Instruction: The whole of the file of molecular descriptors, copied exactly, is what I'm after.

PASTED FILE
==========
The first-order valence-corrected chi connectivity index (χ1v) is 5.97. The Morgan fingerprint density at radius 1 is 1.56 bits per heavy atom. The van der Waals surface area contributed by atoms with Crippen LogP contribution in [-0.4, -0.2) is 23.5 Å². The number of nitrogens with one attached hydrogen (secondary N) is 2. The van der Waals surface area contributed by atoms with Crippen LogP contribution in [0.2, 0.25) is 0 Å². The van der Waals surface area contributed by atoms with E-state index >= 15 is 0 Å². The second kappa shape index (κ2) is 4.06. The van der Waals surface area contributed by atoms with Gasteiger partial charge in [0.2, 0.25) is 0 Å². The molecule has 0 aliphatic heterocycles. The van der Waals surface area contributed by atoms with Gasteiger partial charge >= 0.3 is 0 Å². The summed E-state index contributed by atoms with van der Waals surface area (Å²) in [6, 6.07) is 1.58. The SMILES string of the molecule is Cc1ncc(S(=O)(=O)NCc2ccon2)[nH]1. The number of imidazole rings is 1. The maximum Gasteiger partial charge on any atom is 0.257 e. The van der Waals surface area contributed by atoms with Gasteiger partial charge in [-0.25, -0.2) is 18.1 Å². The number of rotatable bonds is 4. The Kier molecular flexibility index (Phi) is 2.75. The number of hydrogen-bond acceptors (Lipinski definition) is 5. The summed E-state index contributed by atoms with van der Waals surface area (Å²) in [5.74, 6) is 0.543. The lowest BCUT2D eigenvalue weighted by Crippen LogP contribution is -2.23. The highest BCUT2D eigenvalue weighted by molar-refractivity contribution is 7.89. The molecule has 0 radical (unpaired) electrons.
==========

The first-order valence-corrected chi connectivity index (χ1v) is 5.97. The Morgan fingerprint density at radius 1 is 1.56 bits per heavy atom. The van der Waals surface area contributed by atoms with Crippen LogP contribution in [-0.4, -0.2) is 23.5 Å². The number of nitrogens with one attached hydrogen (secondary N) is 2. The van der Waals surface area contributed by atoms with Crippen LogP contribution in [0.2, 0.25) is 0 Å². The van der Waals surface area contributed by atoms with E-state index >= 15 is 0 Å². The second kappa shape index (κ2) is 4.06. The van der Waals surface area contributed by atoms with Gasteiger partial charge in [0.2, 0.25) is 0 Å². The molecule has 0 aliphatic heterocycles. The van der Waals surface area contributed by atoms with Gasteiger partial charge >= 0.3 is 0 Å². The summed E-state index contributed by atoms with van der Waals surface area (Å²) in [6, 6.07) is 1.58. The SMILES string of the molecule is Cc1ncc(S(=O)(=O)NCc2ccon2)[nH]1. The number of imidazole rings is 1. The maximum Gasteiger partial charge on any atom is 0.257 e. The van der Waals surface area contributed by atoms with Gasteiger partial charge in [-0.25, -0.2) is 18.1 Å². The number of rotatable bonds is 4. The Kier molecular flexibility index (Phi) is 2.75. The number of hydrogen-bond acceptors (Lipinski definition) is 5. The summed E-state index contributed by atoms with van der Waals surface area (Å²) in [5.74, 6) is 0.543. The lowest BCUT2D eigenvalue weighted by Crippen LogP contribution is -2.23. The highest BCUT2D eigenvalue weighted by molar-refractivity contribution is 7.89. The molecule has 0 radical (unpaired) electrons.